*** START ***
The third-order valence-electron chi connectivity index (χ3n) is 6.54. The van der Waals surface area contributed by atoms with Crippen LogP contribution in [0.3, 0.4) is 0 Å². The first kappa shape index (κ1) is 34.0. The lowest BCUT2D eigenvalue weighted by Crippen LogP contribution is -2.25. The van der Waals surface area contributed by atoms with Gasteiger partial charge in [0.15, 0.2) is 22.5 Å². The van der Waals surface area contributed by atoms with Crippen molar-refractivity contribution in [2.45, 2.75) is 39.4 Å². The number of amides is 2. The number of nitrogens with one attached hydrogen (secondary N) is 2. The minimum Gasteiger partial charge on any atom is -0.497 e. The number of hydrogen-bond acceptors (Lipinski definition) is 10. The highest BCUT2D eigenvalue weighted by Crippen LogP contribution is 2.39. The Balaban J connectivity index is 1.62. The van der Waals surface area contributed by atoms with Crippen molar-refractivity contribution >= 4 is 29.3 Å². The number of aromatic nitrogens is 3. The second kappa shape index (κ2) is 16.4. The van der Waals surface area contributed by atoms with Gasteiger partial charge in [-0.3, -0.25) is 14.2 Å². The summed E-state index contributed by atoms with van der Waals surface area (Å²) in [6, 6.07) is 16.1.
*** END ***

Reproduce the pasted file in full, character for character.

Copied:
The third-order valence-electron chi connectivity index (χ3n) is 6.54. The van der Waals surface area contributed by atoms with Crippen LogP contribution in [0.3, 0.4) is 0 Å². The first kappa shape index (κ1) is 34.0. The lowest BCUT2D eigenvalue weighted by Crippen LogP contribution is -2.25. The van der Waals surface area contributed by atoms with Gasteiger partial charge in [0.15, 0.2) is 22.5 Å². The van der Waals surface area contributed by atoms with Crippen molar-refractivity contribution in [2.45, 2.75) is 39.4 Å². The number of amides is 2. The number of nitrogens with one attached hydrogen (secondary N) is 2. The minimum Gasteiger partial charge on any atom is -0.497 e. The number of hydrogen-bond acceptors (Lipinski definition) is 10. The highest BCUT2D eigenvalue weighted by Crippen LogP contribution is 2.39. The Balaban J connectivity index is 1.62. The van der Waals surface area contributed by atoms with Crippen molar-refractivity contribution >= 4 is 29.3 Å². The number of aromatic nitrogens is 3. The second kappa shape index (κ2) is 16.4. The van der Waals surface area contributed by atoms with Gasteiger partial charge in [-0.3, -0.25) is 14.2 Å². The summed E-state index contributed by atoms with van der Waals surface area (Å²) in [6, 6.07) is 16.1.